A primary goal of wheelchair seating and mobility is to reduce Shear forces. Does Dynamic Seating increase Shear? This quick class answers that question.
Dynamic Footrests provide movement in 3 directions: telescoping downward, knee extension, and ankle plantar flexion. This Quick Class discusses how to determine which movement to select for an individual client.
It is not typically realistic to trial Dynamic Seating components as the frame may need to be modified. Instead, we can simulate the effects of Dynamic Seating during the assessment to determine if these components are indicated.
The optimal level of resistance is critical to the functioning of Dynamic Head Support Hardware. In this Quick Class, we will review how to determine resistance based on specific client parameters.
The optimal level of resistance is critical to the functioning of Dynamic Footrests. In this Quick Class, we will review how to determine resistance at the telescoping and elevating features.
The optimal level of resistance is critical to the functioning of a Dynamic Back. In this Quick Class, we will review how to determine if the resistance is too firm, too soft, or just right.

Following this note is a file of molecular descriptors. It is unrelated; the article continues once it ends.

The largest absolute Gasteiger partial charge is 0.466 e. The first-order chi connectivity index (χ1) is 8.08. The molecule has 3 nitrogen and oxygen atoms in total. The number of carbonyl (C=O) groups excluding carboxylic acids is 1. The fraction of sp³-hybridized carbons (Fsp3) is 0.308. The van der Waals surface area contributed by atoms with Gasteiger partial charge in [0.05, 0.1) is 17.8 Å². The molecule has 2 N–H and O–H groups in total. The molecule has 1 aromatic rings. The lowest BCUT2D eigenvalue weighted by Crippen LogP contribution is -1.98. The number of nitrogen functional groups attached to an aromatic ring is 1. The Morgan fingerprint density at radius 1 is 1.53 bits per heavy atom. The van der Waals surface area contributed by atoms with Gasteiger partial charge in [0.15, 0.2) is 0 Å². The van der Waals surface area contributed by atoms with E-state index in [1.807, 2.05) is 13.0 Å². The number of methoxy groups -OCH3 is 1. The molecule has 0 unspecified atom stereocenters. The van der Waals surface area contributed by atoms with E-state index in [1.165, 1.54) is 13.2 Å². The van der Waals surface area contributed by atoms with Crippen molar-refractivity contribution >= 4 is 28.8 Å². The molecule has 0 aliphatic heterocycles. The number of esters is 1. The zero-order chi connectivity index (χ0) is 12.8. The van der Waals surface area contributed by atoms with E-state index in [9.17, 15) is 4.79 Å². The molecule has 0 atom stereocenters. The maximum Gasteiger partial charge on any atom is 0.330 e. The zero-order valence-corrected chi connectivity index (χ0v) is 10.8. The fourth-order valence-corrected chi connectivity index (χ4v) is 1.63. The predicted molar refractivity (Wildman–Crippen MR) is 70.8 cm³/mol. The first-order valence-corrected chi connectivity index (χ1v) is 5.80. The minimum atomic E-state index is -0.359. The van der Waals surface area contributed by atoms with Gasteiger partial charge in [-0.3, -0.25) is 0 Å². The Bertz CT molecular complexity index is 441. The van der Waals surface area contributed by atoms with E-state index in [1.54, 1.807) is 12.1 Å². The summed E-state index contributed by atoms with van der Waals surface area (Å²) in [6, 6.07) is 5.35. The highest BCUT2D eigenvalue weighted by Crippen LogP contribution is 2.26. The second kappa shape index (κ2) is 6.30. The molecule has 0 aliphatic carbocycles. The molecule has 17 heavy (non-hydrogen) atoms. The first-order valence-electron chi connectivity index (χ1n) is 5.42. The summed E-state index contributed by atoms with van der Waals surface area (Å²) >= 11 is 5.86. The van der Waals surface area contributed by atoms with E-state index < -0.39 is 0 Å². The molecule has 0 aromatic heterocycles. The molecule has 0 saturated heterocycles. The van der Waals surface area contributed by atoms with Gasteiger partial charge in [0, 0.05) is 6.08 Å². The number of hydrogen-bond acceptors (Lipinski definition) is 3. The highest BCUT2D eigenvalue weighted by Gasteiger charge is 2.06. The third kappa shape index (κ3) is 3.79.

Most items need a certain level of maintenance. What about Dynamic Seating components? The answer is, “Yes!” All that force and movement will, eventually, wear down the elastomers. Depending on the degree of force and frequency of movement, the elastomers may have to be changed more frequently for some clients than for others.
Dynamic Seating is often used to prevent equipment breakage, specifically the wheelchair frame and seating system. The Dynamic components absorb strong, repeated, sudden, and/or sustained forces, hence protecting vulnerable areas of the seating and mobility base. But what about the Dynamic Components themselves? Just how durable are these?
Dynamic Seating can improve function, including medical functioning. This Quick Class reviews specifics supported by research.
Dynamic seating provides resistance to movement initiated by the wheelchair user, usually through spring or elastomer type mechanisms or other resistive, but mobile components. Movement against resistance has been demonstrated to increase strength in people with increased muscle tone without an increase in spasticity. Increased muscle strength can, in turn, improve both postural control and functioning.